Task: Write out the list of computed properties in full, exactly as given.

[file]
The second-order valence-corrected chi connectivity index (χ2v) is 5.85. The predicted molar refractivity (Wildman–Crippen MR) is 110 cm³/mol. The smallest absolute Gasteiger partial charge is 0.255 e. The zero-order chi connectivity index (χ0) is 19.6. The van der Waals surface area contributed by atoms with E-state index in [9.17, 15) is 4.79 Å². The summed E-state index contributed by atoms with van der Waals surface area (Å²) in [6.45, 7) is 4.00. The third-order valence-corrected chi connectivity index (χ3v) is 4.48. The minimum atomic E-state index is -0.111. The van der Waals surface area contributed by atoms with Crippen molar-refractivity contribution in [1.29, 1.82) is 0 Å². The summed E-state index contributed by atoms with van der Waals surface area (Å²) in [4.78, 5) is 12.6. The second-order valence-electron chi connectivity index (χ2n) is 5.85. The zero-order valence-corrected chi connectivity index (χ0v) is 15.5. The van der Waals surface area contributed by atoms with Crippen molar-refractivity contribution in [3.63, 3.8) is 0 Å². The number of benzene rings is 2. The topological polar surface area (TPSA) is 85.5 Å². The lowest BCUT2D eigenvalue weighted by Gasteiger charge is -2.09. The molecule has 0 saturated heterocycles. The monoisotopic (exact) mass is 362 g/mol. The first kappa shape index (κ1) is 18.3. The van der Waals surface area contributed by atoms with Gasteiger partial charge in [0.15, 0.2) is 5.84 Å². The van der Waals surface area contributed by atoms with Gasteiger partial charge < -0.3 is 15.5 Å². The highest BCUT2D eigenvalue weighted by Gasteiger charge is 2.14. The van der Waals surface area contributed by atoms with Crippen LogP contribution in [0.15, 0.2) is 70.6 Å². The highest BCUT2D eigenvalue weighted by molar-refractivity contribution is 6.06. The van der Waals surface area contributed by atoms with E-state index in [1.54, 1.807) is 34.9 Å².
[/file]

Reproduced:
The second-order valence-corrected chi connectivity index (χ2v) is 5.85. The predicted molar refractivity (Wildman–Crippen MR) is 110 cm³/mol. The smallest absolute Gasteiger partial charge is 0.255 e. The zero-order chi connectivity index (χ0) is 19.6. The van der Waals surface area contributed by atoms with E-state index in [9.17, 15) is 4.79 Å². The summed E-state index contributed by atoms with van der Waals surface area (Å²) in [6.45, 7) is 4.00. The third-order valence-corrected chi connectivity index (χ3v) is 4.48. The minimum atomic E-state index is -0.111. The van der Waals surface area contributed by atoms with Crippen molar-refractivity contribution in [1.29, 1.82) is 0 Å². The summed E-state index contributed by atoms with van der Waals surface area (Å²) in [4.78, 5) is 12.6. The second-order valence-electron chi connectivity index (χ2n) is 5.85. The zero-order valence-corrected chi connectivity index (χ0v) is 15.5. The van der Waals surface area contributed by atoms with Crippen molar-refractivity contribution in [3.63, 3.8) is 0 Å². The number of benzene rings is 2. The topological polar surface area (TPSA) is 85.5 Å². The lowest BCUT2D eigenvalue weighted by Gasteiger charge is -2.09. The molecule has 0 saturated heterocycles. The monoisotopic (exact) mass is 362 g/mol. The first kappa shape index (κ1) is 18.3. The van der Waals surface area contributed by atoms with Gasteiger partial charge in [0.15, 0.2) is 5.84 Å². The van der Waals surface area contributed by atoms with Gasteiger partial charge < -0.3 is 15.5 Å². The highest BCUT2D eigenvalue weighted by Gasteiger charge is 2.14. The van der Waals surface area contributed by atoms with Crippen LogP contribution in [0.15, 0.2) is 70.6 Å². The highest BCUT2D eigenvalue weighted by molar-refractivity contribution is 6.06. The van der Waals surface area contributed by atoms with E-state index in [1.54, 1.807) is 34.9 Å².